Antibiotics often avoidable for UTI treatment, says Johns Hopkins physician

Prescribing antibiotics to older adults with urinary tract infections may often be avoidable, according to a research paper penned by Thomas Finucane, MD, of the Johns Hopkins Geriatrics Center in Baltimore and published in the Journal of the American Geriatrics Society.

In the paper, Dr. Finucane argues UTI diagnosis is vague and often overused to explain changes in the bacterial composition of urine among geriatric patients. The physician cites advances in the scientific understanding of the human microbiome as evidence of the overuse of UTI diagnosis.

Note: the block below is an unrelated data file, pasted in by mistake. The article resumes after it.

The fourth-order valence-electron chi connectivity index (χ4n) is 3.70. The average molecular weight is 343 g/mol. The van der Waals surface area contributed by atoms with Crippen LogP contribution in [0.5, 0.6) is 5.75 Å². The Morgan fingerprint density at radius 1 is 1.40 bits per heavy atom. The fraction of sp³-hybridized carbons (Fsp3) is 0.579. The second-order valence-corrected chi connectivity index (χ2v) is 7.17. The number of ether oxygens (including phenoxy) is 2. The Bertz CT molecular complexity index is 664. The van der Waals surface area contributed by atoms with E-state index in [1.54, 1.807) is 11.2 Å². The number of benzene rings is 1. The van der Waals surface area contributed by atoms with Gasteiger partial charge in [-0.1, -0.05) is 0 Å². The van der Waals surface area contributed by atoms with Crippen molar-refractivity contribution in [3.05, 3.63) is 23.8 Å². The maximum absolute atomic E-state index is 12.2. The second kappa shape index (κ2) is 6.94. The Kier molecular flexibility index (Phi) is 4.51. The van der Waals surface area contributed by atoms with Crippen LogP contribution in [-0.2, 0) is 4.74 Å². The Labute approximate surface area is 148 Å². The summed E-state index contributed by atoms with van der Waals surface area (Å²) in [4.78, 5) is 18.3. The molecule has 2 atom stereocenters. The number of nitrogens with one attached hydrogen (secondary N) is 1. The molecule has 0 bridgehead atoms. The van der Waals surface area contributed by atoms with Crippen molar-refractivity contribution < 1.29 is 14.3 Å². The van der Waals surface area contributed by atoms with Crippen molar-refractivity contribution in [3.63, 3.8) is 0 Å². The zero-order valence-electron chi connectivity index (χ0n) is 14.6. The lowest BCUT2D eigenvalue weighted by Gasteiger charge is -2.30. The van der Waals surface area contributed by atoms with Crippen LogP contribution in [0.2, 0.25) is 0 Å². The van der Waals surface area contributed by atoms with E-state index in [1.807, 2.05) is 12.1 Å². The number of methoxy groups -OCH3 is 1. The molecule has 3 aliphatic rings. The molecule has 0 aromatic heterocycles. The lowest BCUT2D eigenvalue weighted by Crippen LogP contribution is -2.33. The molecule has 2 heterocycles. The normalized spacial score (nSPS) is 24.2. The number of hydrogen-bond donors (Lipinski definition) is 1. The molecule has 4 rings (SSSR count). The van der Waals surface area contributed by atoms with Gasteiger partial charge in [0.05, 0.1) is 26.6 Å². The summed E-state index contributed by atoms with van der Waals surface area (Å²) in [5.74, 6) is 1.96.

"Sensitive diagnostic tests now demonstrate that healthy urinary tracts host a ubiquitous, complex microbial community," wrote Dr. Finucane. "From this perspective, most people who are treated for a 'UTI' would probably be better off without treatment. Elderly adults, little studied in this regard, face particular risk. Invasive bacterial diseases such as pyelonephritis and bacteremic bacteriuria are also 'UTIs.'"

More articles on quality: 
3 things to know about National Time Out Day 2017 
Hospital board members' views on safety and quality: 6 findings 
Monitoring patient-reported symptoms electronically can increase cancer patient survival, study shows

© Copyright ASC COMMUNICATIONS 2017. Interested in LINKING to or REPRINTING this content? View our policies by clicking here.

 


IC Database-3

Top 40 Articles from the Past 6 Months